Cost of cyber crime rises 56 percent: HP survey
A new annual study on the cost of cyber crime conducted by the Ponemon Institute has found that the expense of dealing with cyber crime is on the rise from last year.
The study, which was funded by Hewlett-Packard (HP), revealed that the median annualized cost of cyber crime incurred by a benchmark sample of organizations was $5.9 million per year, with a range of $1.5 million to $36.5 million each year per organization. This represents an increase of 56 percent from the median cost reported in the inaugural study published in July 2010.
“Instances of cyber crime have continued to increase in both frequency and sophistication, with the potential impact to an organization’s financial health becoming more substantial,” said Tom Reilly, Vice President and General Manager, Enterprise Security, HP.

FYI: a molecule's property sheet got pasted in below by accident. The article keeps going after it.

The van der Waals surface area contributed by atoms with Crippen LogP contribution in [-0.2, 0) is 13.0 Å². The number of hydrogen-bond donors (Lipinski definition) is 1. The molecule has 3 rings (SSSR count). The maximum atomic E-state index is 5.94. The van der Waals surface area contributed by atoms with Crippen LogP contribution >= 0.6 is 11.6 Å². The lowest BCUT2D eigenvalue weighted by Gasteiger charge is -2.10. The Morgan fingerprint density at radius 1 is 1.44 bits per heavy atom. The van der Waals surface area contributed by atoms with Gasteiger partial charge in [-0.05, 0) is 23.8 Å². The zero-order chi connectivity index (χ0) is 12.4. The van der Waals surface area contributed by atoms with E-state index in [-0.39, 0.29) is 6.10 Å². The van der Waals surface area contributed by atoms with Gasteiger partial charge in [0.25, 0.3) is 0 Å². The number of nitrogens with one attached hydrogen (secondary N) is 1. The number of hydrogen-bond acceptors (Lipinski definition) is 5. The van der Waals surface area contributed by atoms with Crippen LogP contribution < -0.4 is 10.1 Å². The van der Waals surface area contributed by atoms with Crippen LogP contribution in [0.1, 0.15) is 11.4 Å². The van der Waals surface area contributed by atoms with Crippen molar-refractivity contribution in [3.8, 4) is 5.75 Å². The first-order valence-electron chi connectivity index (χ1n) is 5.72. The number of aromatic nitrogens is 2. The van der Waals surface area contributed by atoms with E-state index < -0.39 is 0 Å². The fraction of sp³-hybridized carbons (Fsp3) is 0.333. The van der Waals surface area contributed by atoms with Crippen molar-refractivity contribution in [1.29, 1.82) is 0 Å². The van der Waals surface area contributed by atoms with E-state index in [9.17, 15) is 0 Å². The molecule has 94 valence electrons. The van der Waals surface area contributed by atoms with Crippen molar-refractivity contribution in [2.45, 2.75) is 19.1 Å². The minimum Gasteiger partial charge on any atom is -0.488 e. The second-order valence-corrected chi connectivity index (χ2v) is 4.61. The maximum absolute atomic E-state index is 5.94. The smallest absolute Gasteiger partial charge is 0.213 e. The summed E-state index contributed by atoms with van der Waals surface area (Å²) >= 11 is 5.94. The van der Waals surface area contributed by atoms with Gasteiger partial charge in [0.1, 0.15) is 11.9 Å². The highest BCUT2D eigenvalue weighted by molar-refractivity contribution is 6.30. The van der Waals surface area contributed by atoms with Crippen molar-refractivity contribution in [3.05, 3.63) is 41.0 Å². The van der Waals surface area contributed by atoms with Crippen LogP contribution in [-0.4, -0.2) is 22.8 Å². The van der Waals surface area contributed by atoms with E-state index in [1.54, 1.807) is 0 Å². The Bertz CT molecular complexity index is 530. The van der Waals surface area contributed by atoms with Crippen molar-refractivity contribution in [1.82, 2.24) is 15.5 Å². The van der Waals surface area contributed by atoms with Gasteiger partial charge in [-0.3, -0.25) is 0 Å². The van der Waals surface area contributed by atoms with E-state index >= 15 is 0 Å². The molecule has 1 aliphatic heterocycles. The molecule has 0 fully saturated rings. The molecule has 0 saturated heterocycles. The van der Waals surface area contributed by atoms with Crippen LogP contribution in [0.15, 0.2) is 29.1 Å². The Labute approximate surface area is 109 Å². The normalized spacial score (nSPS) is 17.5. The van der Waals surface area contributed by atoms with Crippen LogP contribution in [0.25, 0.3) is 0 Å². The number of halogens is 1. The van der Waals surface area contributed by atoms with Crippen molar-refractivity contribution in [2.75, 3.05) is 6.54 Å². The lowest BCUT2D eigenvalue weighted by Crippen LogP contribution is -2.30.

Over a four-week period, the organizations surveyed experienced 72 successful attacks per week, an increase of nearly 45 percent from last year. More than 90 percent of all cyber crime costs were caused by malicious code, denial of service, stolen devices and web-based attacks.
In terms of dealing with threats, the study found that the average time to address a threat is 18 days, resulting in an average cost of $416,000. This represents a nearly 70 percent increase from the estimated cost of $250,000 over a 14-day resolution period in last year’s study. Results also showed that malicious insider attacks can take more than 45 days to contain.
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